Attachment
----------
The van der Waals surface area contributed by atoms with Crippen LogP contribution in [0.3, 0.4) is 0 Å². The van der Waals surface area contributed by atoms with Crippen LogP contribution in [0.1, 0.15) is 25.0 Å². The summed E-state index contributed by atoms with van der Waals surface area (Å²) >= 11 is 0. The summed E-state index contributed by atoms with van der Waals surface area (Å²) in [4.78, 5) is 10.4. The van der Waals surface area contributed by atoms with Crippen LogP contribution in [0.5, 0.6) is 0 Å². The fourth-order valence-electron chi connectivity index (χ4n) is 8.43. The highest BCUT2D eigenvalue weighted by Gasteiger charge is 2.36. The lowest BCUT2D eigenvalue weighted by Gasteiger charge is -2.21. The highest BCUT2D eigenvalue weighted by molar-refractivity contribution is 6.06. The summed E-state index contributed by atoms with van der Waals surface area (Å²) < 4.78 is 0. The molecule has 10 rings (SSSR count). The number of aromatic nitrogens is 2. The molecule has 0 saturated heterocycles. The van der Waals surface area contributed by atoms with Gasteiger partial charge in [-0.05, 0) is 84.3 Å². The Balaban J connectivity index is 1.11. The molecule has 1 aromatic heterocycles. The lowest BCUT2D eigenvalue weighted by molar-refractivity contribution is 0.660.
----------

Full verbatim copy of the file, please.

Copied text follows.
The van der Waals surface area contributed by atoms with Crippen LogP contribution in [0.3, 0.4) is 0 Å². The van der Waals surface area contributed by atoms with Crippen LogP contribution in [0.1, 0.15) is 25.0 Å². The summed E-state index contributed by atoms with van der Waals surface area (Å²) >= 11 is 0. The summed E-state index contributed by atoms with van der Waals surface area (Å²) in [4.78, 5) is 10.4. The van der Waals surface area contributed by atoms with Crippen LogP contribution in [0.5, 0.6) is 0 Å². The fourth-order valence-electron chi connectivity index (χ4n) is 8.43. The highest BCUT2D eigenvalue weighted by Gasteiger charge is 2.36. The lowest BCUT2D eigenvalue weighted by Gasteiger charge is -2.21. The highest BCUT2D eigenvalue weighted by molar-refractivity contribution is 6.06. The summed E-state index contributed by atoms with van der Waals surface area (Å²) < 4.78 is 0. The molecule has 10 rings (SSSR count). The number of aromatic nitrogens is 2. The molecule has 0 saturated heterocycles. The van der Waals surface area contributed by atoms with Gasteiger partial charge in [-0.05, 0) is 84.3 Å². The Balaban J connectivity index is 1.11. The molecule has 1 aromatic heterocycles. The lowest BCUT2D eigenvalue weighted by molar-refractivity contribution is 0.660.